The solution to this conflict is not easy to reach, but supporting Kenyatta in the name of stability and security when he has more Kenyan blood on his hands than the jihadists at Westgate would be a grave error of judgment. The West should desist from creating more violent dictators, who create yet more problems. No more Musevenis.
Life is very complicated for Mr Kenyatta at the moment. If he is to survive, he might need to pull some rabbits out of a hat.
First, heâ€™ll have to survive the ICC – for even with the rumours that witnesses have disappeared or, under duress, have withdrawn their willingness to testify – there may yet be the occasional person willing to risk testifying at the ICC. [All this, of course, begs the question of the witness protection systems that the ICC has in place.]
Second, he has the mess of the Westgate Mall to deal with. Many questions need to be answered; if thereâ€™s any truth to the rumours, those answers will be distinctly unpalatable. This will inevitably mean that the people responsible for orchestrating the messy response and looting will have to be held to account. If this actually takes place (and thereâ€™re many reasons to expect that it will not), those people might feel betrayed which, in turn, may prompt them to reveal further information that either implicates Mr Kenyatta in the bungled response to the Westgate attackers or, perhaps, a few more witnesses for his trial at the ICC will materialize.
The disingenuous will of the Kenyan Parliament and disapproval of the African Union regarding the ICC speaks in volumes about their unwillingness to become accountable to their own people, to their â€œdeclared valuesâ€ or to the world at large. We may have yet a generation to live before the â€œenraged populationsâ€ – as predicted by Richard Dowden – have any influence on the behaviour of the leaders in Africa. In the meantime, I expect Mr Kenyatta and his ilk to continue along the same path well trod by Mr Kenyattaâ€™s three predecessors (including his father), â€œbreaking the letter and spirit of the Kenyan Constitutionâ€ included.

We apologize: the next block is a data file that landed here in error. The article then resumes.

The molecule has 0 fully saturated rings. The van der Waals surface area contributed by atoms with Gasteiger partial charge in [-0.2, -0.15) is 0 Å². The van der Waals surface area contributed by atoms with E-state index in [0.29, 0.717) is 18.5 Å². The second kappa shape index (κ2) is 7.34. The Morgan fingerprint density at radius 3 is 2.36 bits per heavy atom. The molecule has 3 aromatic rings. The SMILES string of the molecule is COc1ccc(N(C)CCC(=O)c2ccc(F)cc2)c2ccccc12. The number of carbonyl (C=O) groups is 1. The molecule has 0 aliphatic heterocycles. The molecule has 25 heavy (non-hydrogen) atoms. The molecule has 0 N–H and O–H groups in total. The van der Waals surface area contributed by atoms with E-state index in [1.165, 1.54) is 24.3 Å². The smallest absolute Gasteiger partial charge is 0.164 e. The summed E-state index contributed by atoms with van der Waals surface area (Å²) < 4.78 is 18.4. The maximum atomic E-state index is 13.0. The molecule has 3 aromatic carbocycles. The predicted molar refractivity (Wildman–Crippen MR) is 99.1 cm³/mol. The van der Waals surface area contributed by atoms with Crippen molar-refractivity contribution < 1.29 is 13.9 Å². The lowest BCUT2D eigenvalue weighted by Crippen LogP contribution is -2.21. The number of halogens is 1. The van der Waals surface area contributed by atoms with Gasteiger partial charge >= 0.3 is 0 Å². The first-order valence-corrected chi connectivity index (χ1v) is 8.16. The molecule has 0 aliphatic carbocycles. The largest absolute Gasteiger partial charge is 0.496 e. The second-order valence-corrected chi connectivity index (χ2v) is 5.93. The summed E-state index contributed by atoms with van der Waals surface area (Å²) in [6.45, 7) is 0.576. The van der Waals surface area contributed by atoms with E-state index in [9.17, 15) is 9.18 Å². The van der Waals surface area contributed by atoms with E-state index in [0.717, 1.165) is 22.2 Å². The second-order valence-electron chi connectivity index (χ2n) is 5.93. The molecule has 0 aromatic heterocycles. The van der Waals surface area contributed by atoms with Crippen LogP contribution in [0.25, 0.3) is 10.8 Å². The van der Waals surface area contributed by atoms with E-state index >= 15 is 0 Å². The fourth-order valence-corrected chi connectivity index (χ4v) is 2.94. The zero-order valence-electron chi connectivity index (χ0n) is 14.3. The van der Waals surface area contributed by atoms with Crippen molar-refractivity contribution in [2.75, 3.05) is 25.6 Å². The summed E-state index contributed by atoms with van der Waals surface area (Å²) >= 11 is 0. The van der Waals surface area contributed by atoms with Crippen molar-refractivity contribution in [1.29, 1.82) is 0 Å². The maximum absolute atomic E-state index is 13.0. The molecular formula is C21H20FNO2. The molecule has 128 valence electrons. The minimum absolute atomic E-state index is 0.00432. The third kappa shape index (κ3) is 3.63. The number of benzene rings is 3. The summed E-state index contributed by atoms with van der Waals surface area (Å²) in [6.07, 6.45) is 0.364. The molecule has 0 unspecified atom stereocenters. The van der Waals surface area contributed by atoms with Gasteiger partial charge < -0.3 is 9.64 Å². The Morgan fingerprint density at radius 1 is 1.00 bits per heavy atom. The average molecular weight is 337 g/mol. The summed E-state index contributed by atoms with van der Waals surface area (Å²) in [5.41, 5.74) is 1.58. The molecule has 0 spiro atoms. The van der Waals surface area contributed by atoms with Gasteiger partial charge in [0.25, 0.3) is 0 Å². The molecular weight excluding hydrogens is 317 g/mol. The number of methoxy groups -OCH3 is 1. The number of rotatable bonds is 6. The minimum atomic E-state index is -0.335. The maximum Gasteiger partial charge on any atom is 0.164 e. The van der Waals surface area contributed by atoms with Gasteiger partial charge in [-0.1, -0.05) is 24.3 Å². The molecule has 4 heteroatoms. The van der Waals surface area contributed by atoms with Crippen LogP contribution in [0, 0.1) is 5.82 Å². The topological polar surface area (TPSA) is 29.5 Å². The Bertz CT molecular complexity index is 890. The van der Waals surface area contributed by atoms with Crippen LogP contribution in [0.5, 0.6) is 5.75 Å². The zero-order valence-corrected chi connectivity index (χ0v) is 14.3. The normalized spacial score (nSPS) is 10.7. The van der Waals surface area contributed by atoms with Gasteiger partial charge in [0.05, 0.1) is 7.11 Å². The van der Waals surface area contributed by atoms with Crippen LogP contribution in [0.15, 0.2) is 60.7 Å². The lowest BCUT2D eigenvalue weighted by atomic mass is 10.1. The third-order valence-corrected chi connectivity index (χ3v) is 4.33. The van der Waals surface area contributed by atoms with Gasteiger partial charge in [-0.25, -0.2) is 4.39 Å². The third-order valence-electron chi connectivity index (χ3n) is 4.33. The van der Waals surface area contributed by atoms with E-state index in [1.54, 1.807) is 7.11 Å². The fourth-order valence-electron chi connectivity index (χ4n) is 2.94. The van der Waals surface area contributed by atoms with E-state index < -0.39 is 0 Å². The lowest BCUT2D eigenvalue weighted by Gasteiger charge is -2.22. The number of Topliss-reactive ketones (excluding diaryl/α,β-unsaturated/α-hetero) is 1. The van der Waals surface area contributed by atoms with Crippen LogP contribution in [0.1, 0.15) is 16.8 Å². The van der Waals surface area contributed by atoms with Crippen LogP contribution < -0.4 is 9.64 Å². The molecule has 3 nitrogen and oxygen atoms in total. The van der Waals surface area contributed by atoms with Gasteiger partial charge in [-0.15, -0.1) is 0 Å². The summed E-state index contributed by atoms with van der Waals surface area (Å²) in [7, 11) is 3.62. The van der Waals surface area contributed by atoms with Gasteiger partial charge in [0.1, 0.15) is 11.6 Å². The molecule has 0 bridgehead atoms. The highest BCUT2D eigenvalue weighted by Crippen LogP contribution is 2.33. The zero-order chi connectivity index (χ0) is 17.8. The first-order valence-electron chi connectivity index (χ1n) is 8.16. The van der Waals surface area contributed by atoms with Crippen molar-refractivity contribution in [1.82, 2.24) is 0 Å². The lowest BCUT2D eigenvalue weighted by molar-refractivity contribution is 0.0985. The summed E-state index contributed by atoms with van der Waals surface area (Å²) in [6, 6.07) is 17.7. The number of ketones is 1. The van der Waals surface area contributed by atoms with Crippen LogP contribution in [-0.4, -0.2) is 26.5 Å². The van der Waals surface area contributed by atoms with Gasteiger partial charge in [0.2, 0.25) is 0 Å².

So does that mean that you Mr. Clay have declared Uhuru guilty of the atrocities committed after the 2007 election? No one denies that people – innocent Kenya’s lost lives, limbs, homes and a lot more during that period. Either way, the biggest injustice is that those that lifted a machete to chop off their neighbours neck or lit a match to set anothers house on fire are still walking free…… and will possibly do it again. I doubt any of the ICC witnesses will be testifying that the saw Uhuru, Ruto or Sang doing those things.
While the cases should continue, your writing above seems to suggest that its a formality to confirm what you already know.
Tosh: by no means. Resolution in my book means settling the issues one way or another. I know no more than you do. But if the cases were worth mounting in the first place, they should not be abandoned because of Westgate.
I do not buy this argument from Edward Clay. Trying to link Westgate and weave a convoluted line that Uhuru may want to use this to skip the Hague trials is absurd. Kindly cut the President a break. He has his challenges, kindly let him face them. This is a tad patronizing, but again, its link vomiting on your shoes though you did not tell us then that it had to do with contracts for Land Rovers…
Whatever one’s opinoin about Westgate it has nothing to do with the charges in front of the ICC, and for Richard Dowden to suggest otherwise is incomprehensible to me. What is the connection? Does he see one? I for the life of me can not. This is why Edward Clay makes a connection – because Richard Dowden did so himself. Let things be treated on their own merits, and not on their comparative merits…otherwise after the Holocaust, everything seems fine. This is not so.